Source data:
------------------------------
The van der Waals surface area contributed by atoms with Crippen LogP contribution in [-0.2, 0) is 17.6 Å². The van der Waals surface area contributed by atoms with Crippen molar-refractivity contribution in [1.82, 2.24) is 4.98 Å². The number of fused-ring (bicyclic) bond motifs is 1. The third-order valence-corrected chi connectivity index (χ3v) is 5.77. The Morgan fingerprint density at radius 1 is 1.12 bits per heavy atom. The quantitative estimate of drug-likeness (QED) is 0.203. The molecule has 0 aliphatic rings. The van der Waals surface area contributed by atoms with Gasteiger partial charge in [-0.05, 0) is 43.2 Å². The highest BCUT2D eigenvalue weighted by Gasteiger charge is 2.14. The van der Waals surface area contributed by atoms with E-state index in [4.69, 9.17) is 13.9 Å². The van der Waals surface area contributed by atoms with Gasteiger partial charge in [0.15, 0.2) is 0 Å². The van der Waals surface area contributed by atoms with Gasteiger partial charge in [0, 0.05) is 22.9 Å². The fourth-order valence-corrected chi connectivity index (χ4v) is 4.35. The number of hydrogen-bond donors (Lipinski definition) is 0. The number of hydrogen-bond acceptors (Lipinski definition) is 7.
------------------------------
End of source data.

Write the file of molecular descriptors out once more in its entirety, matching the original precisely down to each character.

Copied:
The van der Waals surface area contributed by atoms with Crippen LogP contribution in [-0.2, 0) is 17.6 Å². The van der Waals surface area contributed by atoms with Crippen molar-refractivity contribution in [1.82, 2.24) is 4.98 Å². The number of fused-ring (bicyclic) bond motifs is 1. The third-order valence-corrected chi connectivity index (χ3v) is 5.77. The Morgan fingerprint density at radius 1 is 1.12 bits per heavy atom. The quantitative estimate of drug-likeness (QED) is 0.203. The molecule has 0 aliphatic rings. The van der Waals surface area contributed by atoms with Gasteiger partial charge in [-0.05, 0) is 43.2 Å². The highest BCUT2D eigenvalue weighted by Gasteiger charge is 2.14. The van der Waals surface area contributed by atoms with E-state index in [4.69, 9.17) is 13.9 Å². The van der Waals surface area contributed by atoms with Gasteiger partial charge in [0.15, 0.2) is 0 Å². The van der Waals surface area contributed by atoms with Gasteiger partial charge in [0, 0.05) is 22.9 Å². The fourth-order valence-corrected chi connectivity index (χ4v) is 4.35. The number of hydrogen-bond donors (Lipinski definition) is 0. The number of hydrogen-bond acceptors (Lipinski definition) is 7.